The investigation blames Rolling Stone editors as much as the reporter, Erdley.
Sean Woods, Erdely’s primary editor, might have prevented the effective retraction of Jackie’s account by pressing his writer to close the gaps in her reporting. He started his career in music journalism but had been editing complex reported features at Rolling Stone for years. Investigative reporters working on difficult, emotive or contentious stories often have blind spots. It is up to their editors to insist on more phone calls, more travel, more time, until the reporting is complete. Woods did not do enough.
And the blame runs up the Rolling Stone food chain. The report said:
Rolling Stone publisher Jann Wenner said he typically reads about half of the stories in each issue before publication. He read a draft of Erdely’s narrative and found Jackie’s case “extremely strong, powerful, provocative. … I thought we had something really good there.” But Wenner leaves the detailed editorial supervision to managing editor Will Dana, who has been at the magazine for almost two decades. Dana might have looked more deeply into the story drafts he read, spotted the reporting gaps and insisted that they be fixed. He did not. “It’s on me,” Dana said. “I’m responsible.”
But despite the contrition, Rolling Stone seems ready to plow ahead without major changes in policies. The report contains this passage:
Yet Rolling Stone’s senior editors are unanimous in the belief that the story’s failure does not require them to change their editorial systems. “It’s not like I think we need to overhaul our process, and I don’t think we need to necessarily institute a lot of new ways of doing things,” Dana said. “We just have to do what we’ve always done and just make sure we don’t make this mistake again.” Coco McPherson, the fact-checking chief, said, “I one hundred percent do not think that the policies that we have in place failed. I think decisions were made around those because of the subject matter.”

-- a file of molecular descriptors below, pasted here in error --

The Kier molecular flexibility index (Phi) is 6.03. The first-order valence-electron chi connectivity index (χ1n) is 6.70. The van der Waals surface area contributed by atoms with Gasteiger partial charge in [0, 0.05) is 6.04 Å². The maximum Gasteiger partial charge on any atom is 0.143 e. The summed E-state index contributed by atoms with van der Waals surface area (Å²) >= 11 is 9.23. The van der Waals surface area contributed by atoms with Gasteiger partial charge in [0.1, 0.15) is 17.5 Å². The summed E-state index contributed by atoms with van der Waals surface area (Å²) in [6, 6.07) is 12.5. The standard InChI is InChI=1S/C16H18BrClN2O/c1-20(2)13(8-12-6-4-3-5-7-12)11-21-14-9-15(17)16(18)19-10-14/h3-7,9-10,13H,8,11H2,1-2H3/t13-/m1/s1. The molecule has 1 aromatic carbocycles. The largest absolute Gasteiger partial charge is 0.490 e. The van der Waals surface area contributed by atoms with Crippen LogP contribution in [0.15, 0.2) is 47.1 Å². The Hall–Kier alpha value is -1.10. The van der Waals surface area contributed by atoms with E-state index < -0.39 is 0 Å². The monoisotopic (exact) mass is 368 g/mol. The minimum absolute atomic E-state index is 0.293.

The report makes some specific recommendations that all journalists can learn from:
Recommendation one: Consider banning pseudonyms
Dana, Woods and McPherson said using pseudonyms at Rolling Stone is a “case by case” issue that requires no special convening or review. Pseudonyms are inherently undesirable in journalism. They introduce fiction and ask readers to trust that this is the only instance in which a publication is inventing details at its discretion. Their use in this case was a crutch – it allowed the magazine to evade coming to terms with reporting gaps. Rolling Stone should consider banning them. If its editors believe pseudonyms are an indispensable tool for its forms of narrative writing, the magazine should consider using them much more rarely and only after robust discussion about alternatives, with dissent encouraged.
Recommendation two: Check derogatory information
The reporter and fact-checker’s decision not to check with those three “friends” who the “victim” said she spoke with on the night she said she was attacked may have been the worst decision of all. If they had checked those three sources, they would have found “Jackie’s” story didn’t hold up. The report said, “If the fact-checking department had understood that such a practice was unacceptable, the outcome would almost certainly have changed.”